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The Effects of Progressive Income Taxation on Job Turnover

  • William M. Gentry
  • R. Glenn Hubbard

We examine whether the level of the income tax rate and the convexity of the income tax schedule affect job mobility, as measured by moving to a better job. While the predicted effect of the level of the tax rate is ambiguous, we predict that an increase in the convexity of the tax schedule decreases job search activity by taxing away some of the benefits of a successful job search. Using data from the Panel Study of Income Dynamics, we estimate that both higher tax rates and increased tax rate progressivity decrease the probability that a head of household will move to a better job during the coming year. Our estimates imply that a five-percentage-point reduction in the marginal tax rate increases the average probability of moving to a better job by 0.79 percentage points (a 8.0 percent increase in the turnover propensity) and that a onestandard- deviation in our measure of tax progressivity would increase this probability by 0.86 percentage points (a 8.7 percent increase in the turnover propensity).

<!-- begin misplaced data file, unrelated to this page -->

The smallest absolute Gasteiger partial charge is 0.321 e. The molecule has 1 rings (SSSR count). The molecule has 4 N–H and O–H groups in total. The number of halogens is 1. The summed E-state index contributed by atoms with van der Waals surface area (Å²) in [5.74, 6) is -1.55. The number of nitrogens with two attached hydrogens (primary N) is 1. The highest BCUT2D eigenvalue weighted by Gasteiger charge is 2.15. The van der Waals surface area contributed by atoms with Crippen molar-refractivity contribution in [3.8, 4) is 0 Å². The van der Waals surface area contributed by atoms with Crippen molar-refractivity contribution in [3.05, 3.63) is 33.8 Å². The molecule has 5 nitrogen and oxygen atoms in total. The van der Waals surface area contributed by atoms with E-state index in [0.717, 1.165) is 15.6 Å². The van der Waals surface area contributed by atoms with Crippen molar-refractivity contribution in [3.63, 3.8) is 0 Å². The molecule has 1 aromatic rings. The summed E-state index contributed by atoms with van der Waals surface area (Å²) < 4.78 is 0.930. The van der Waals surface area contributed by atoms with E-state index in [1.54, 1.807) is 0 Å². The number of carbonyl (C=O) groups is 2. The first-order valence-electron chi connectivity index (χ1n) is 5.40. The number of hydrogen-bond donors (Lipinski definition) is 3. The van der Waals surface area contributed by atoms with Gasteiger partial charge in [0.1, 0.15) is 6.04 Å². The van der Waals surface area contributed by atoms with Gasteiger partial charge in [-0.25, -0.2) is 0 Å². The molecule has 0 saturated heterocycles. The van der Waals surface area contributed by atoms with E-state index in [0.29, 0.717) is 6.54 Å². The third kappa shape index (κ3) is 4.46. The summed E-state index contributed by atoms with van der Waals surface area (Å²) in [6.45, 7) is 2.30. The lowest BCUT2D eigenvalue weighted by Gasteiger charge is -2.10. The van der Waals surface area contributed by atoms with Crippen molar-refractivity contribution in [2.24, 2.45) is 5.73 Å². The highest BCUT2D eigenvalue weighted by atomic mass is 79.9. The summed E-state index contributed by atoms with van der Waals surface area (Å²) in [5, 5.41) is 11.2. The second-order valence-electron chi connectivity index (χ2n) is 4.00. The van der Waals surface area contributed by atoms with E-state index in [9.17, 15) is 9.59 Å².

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Paper provided by National Bureau of Economic Research, Inc in its series NBER Working Papers with number 9226.

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Date of creation: Sep 2002
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Publication status: published as Gentry, William M. and R. Glenn Hubbard. "The Effects Of Progressive Income Taxation On Job Turnover," Journal of Public Economics, 2004, v88(11,Sep), 2301-2322.
Handle: RePEc:nbr:nberwo:9226
Note: LS PE
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